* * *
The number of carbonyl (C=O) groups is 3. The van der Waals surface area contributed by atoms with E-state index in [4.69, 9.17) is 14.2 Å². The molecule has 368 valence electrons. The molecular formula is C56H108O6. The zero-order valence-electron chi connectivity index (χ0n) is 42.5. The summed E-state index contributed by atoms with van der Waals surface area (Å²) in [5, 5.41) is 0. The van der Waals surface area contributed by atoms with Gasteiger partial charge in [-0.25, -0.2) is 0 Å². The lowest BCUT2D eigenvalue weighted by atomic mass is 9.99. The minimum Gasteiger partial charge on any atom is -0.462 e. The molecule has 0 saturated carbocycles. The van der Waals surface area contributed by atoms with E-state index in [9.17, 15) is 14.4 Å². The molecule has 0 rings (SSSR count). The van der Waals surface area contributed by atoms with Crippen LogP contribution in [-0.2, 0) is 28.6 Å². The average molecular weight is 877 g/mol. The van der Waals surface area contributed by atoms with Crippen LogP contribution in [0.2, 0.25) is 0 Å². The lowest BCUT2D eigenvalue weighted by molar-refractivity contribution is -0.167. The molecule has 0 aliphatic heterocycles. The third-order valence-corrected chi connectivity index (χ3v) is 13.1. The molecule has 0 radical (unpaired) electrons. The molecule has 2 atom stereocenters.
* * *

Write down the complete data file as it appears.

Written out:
The number of carbonyl (C=O) groups is 3. The van der Waals surface area contributed by atoms with E-state index in [4.69, 9.17) is 14.2 Å². The molecule has 368 valence electrons. The molecular formula is C56H108O6. The zero-order valence-electron chi connectivity index (χ0n) is 42.5. The summed E-state index contributed by atoms with van der Waals surface area (Å²) in [5, 5.41) is 0. The van der Waals surface area contributed by atoms with Gasteiger partial charge in [-0.25, -0.2) is 0 Å². The lowest BCUT2D eigenvalue weighted by atomic mass is 9.99. The minimum Gasteiger partial charge on any atom is -0.462 e. The molecule has 0 saturated carbocycles. The van der Waals surface area contributed by atoms with E-state index in [9.17, 15) is 14.4 Å². The molecule has 0 rings (SSSR count). The van der Waals surface area contributed by atoms with Crippen LogP contribution in [-0.2, 0) is 28.6 Å². The average molecular weight is 877 g/mol. The van der Waals surface area contributed by atoms with Crippen LogP contribution in [0.2, 0.25) is 0 Å². The lowest BCUT2D eigenvalue weighted by molar-refractivity contribution is -0.167. The molecule has 0 aliphatic heterocycles. The third-order valence-corrected chi connectivity index (χ3v) is 13.1. The molecule has 0 radical (unpaired) electrons. The molecule has 2 atom stereocenters.